Thursday, June 9, 2011

A Prince of Bohemia, Honore de Balzac

Boleslav-I-Bohemian also called Boleslaus I (d...Image via WikipediaI am not really sure what I thought when I chose to download this title. Well, I do know that I had been pleased with my previous readings of Balzac's work. Thus, I went and plucked a smattering more of titles from Among them was the title, A Prince of Bohemia.

Plot wise, I can't say that I would really want to read this story again. It is a kind of inverted story of the traditional unrequited love story between a man and woman. In this instance, a woman of wealth and distinction, who is also married, falls head-over-heels in love with a Bohemian of questionable value.

This man does not really love her, and seems to wish only to torture her. Perhaps, it is because of a kind of hatred for all the wealth that she has, versus the poverty and lack-of-wealth that he has. It does not explicitly say. However, in his efforts to torture her, he constantly pushes her to become more of the bourgeois than she already was. This, consequently, turns her into the kind of wife who hounds her husband. Where he would have been 'one vaudevillist among five hundred; whereas he is in the House of Peers.' So, his demand that she become a far greater bourgeois is successful.

But, despite his demands being met by her, he still demands more. He demands that she become a part of the king's court. He is aware that he is being, as Balzac puts it, 'pitiless,' and dresses his eyes in tears. Then he takes pity on her and says that he will put her in his will.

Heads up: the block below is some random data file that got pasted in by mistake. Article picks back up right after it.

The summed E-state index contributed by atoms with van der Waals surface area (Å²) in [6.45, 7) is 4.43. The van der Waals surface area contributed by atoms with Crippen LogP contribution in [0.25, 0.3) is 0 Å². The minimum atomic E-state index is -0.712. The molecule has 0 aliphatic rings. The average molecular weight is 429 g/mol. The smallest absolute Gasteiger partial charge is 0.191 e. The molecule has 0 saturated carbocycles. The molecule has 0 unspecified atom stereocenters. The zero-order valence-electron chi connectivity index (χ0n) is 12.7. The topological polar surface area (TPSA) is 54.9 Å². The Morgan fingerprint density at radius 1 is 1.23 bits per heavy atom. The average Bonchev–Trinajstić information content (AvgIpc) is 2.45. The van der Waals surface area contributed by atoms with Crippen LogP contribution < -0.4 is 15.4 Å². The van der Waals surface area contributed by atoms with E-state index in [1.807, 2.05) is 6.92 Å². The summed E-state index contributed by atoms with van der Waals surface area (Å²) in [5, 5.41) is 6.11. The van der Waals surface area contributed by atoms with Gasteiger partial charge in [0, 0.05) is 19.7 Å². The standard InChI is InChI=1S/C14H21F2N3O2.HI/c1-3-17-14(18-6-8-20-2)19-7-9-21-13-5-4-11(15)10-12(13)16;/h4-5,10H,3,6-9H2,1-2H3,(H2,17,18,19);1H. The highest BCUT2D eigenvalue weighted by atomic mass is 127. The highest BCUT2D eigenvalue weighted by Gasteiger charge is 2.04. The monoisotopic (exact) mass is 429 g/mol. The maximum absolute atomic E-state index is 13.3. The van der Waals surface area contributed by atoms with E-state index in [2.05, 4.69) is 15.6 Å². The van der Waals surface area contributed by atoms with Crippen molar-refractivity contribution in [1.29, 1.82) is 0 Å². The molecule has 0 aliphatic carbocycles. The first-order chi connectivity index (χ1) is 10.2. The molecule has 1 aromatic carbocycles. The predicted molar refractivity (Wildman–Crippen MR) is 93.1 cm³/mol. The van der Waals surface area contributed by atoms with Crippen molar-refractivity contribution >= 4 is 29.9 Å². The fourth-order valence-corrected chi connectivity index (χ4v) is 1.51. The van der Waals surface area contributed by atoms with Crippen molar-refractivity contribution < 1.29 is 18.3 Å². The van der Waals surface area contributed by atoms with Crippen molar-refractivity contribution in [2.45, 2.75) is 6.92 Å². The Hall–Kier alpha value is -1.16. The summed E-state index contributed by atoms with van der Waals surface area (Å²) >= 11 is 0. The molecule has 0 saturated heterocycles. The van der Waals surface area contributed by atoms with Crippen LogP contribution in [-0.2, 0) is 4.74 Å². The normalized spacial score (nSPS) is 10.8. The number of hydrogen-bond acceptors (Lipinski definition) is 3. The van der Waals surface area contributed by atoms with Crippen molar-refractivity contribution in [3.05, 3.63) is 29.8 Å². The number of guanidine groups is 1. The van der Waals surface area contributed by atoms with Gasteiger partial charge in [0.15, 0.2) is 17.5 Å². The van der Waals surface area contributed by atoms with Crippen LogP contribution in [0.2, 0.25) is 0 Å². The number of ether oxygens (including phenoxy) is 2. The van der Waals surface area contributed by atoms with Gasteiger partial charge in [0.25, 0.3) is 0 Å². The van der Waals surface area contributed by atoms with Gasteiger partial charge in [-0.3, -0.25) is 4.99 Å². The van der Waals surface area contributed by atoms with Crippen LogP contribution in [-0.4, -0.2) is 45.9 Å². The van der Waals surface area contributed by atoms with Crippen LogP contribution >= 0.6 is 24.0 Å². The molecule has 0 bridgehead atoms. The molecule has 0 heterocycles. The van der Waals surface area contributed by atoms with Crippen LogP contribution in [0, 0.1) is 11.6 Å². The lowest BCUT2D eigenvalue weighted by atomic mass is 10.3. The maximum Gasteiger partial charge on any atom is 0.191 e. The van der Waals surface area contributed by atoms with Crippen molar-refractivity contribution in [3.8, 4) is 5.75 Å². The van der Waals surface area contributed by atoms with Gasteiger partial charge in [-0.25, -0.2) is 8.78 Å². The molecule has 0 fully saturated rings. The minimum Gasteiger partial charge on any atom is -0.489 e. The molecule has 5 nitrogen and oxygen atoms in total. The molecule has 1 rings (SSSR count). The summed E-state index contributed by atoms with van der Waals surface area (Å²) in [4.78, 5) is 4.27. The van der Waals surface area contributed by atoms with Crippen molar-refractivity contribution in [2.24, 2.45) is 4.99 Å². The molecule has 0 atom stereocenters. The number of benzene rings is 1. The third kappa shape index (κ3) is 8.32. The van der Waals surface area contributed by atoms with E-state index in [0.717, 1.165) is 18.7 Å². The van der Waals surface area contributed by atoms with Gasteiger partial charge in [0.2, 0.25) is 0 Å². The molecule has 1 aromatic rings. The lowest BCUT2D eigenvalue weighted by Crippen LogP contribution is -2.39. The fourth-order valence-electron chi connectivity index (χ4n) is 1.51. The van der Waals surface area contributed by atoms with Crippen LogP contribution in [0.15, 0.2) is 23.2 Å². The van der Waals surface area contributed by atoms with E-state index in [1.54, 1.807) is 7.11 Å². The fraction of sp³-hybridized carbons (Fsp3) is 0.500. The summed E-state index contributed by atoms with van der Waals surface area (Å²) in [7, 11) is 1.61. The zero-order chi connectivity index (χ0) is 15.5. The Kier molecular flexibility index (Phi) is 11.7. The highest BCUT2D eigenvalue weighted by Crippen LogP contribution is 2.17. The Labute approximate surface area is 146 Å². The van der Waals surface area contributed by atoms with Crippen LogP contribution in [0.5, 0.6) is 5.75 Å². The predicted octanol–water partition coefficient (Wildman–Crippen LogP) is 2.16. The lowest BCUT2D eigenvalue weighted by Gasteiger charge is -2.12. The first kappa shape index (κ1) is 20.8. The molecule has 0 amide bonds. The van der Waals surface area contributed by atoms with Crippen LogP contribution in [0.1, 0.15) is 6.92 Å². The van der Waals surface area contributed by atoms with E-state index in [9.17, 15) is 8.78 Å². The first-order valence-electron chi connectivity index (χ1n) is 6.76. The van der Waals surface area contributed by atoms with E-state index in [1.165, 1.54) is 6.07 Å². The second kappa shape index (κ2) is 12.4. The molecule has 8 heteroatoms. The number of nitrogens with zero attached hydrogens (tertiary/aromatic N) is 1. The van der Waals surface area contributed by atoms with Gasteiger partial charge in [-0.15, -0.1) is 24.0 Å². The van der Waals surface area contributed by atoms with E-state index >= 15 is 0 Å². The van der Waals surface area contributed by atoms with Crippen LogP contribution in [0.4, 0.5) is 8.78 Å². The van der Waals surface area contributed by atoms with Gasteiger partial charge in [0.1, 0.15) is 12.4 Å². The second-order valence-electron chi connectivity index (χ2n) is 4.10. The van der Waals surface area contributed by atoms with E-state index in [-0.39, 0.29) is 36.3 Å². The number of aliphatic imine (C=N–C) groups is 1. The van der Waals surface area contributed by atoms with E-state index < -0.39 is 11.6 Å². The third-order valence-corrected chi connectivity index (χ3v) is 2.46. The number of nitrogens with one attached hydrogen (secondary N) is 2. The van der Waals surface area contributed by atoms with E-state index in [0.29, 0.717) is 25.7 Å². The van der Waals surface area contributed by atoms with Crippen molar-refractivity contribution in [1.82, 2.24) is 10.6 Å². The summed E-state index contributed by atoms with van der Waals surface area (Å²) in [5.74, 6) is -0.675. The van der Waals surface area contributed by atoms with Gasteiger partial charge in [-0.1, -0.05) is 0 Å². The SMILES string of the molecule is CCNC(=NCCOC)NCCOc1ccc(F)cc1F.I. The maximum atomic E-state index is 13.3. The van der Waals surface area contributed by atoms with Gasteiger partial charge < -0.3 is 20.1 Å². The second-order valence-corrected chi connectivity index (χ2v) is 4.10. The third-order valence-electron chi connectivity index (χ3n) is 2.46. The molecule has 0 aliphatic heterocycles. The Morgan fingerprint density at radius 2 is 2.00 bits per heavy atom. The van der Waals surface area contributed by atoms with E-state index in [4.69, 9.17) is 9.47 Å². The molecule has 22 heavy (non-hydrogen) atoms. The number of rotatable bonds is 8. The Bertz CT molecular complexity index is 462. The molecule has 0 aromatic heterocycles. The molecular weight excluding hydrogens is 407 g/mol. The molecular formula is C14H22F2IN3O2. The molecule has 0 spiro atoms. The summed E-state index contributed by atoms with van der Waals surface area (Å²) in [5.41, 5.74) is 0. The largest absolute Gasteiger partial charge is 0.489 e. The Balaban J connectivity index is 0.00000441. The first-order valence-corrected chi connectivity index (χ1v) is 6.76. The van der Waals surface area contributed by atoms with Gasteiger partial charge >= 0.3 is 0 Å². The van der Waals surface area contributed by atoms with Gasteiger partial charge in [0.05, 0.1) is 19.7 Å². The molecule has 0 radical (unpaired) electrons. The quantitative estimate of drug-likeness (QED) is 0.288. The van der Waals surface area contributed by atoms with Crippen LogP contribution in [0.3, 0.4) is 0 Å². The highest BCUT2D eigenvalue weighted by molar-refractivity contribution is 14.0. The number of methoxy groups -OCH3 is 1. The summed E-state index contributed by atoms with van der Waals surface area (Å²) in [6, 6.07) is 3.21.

Honoré de Balzac (1799-1850), student at de Ve...Image via WikipediaThen, inexplicably, the tale ends. I am utterly lost as to its conclusion. Why did he put her in his will? As a young man, younger than she is, is he contemplating something such as suicide? Is her ruin destroying him? Is he perhaps caught between trying to get rid of her because he does not love her and not being able to cast her aside at all? Is there some guilt that is robbing his conscience?

Beyond my own inability to penetrate the finale, and despite the fact that the plot is not overly to my liking, Balzac's writing is absolutely gorgeous. The way he paints the canvas that is a page, to illustrate such gorgeous figures of the imagination, is absolutely genius. For all the stuff I don't like about what he writes, his style is magnificent. If for no other reason, I highly recommend this work of fiction.
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